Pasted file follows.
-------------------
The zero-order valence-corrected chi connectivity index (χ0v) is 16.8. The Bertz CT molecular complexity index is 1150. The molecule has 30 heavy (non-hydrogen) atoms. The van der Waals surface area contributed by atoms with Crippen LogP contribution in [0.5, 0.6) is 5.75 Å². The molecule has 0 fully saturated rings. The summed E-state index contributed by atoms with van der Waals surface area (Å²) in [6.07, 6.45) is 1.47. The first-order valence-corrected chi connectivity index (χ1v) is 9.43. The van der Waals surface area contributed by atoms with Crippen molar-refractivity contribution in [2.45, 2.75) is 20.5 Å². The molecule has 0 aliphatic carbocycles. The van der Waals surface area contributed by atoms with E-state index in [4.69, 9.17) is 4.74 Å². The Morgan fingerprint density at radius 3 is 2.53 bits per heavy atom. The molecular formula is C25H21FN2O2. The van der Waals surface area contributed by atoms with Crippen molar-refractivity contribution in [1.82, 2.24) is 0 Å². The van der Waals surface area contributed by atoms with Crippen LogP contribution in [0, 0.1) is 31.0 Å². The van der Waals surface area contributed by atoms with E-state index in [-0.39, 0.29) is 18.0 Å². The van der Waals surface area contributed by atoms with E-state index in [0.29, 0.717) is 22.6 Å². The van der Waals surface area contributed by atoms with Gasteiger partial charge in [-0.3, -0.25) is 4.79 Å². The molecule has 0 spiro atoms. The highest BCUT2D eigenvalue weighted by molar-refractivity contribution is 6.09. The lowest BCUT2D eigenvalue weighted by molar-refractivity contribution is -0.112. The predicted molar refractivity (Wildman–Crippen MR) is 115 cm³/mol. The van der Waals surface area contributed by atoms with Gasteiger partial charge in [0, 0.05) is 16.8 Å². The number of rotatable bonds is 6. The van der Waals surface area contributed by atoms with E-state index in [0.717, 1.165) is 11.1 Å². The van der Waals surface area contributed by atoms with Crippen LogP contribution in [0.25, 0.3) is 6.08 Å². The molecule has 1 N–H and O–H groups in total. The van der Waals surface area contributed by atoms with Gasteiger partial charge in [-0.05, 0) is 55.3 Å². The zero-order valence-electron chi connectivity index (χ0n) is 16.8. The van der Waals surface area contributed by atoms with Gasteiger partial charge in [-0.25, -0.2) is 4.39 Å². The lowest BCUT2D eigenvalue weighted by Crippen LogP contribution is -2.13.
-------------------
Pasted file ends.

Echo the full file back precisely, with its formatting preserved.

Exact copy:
The zero-order valence-corrected chi connectivity index (χ0v) is 16.8. The Bertz CT molecular complexity index is 1150. The molecule has 30 heavy (non-hydrogen) atoms. The van der Waals surface area contributed by atoms with Crippen LogP contribution in [0.5, 0.6) is 5.75 Å². The molecule has 0 fully saturated rings. The summed E-state index contributed by atoms with van der Waals surface area (Å²) in [6.07, 6.45) is 1.47. The first-order valence-corrected chi connectivity index (χ1v) is 9.43. The van der Waals surface area contributed by atoms with Crippen molar-refractivity contribution in [2.45, 2.75) is 20.5 Å². The molecule has 0 aliphatic carbocycles. The van der Waals surface area contributed by atoms with E-state index in [4.69, 9.17) is 4.74 Å². The Morgan fingerprint density at radius 3 is 2.53 bits per heavy atom. The molecular formula is C25H21FN2O2. The van der Waals surface area contributed by atoms with Crippen molar-refractivity contribution in [1.82, 2.24) is 0 Å². The van der Waals surface area contributed by atoms with Crippen LogP contribution in [0, 0.1) is 31.0 Å². The van der Waals surface area contributed by atoms with E-state index in [-0.39, 0.29) is 18.0 Å². The van der Waals surface area contributed by atoms with E-state index in [0.29, 0.717) is 22.6 Å². The van der Waals surface area contributed by atoms with Gasteiger partial charge in [-0.3, -0.25) is 4.79 Å². The molecule has 0 spiro atoms. The highest BCUT2D eigenvalue weighted by molar-refractivity contribution is 6.09. The lowest BCUT2D eigenvalue weighted by molar-refractivity contribution is -0.112. The predicted molar refractivity (Wildman–Crippen MR) is 115 cm³/mol. The van der Waals surface area contributed by atoms with Gasteiger partial charge in [0, 0.05) is 16.8 Å². The number of rotatable bonds is 6. The van der Waals surface area contributed by atoms with E-state index in [0.717, 1.165) is 11.1 Å². The van der Waals surface area contributed by atoms with Crippen LogP contribution in [0.25, 0.3) is 6.08 Å². The molecule has 1 N–H and O–H groups in total. The van der Waals surface area contributed by atoms with Gasteiger partial charge in [-0.05, 0) is 55.3 Å². The zero-order valence-electron chi connectivity index (χ0n) is 16.8. The van der Waals surface area contributed by atoms with Gasteiger partial charge in [-0.25, -0.2) is 4.39 Å². The lowest BCUT2D eigenvalue weighted by Crippen LogP contribution is -2.13.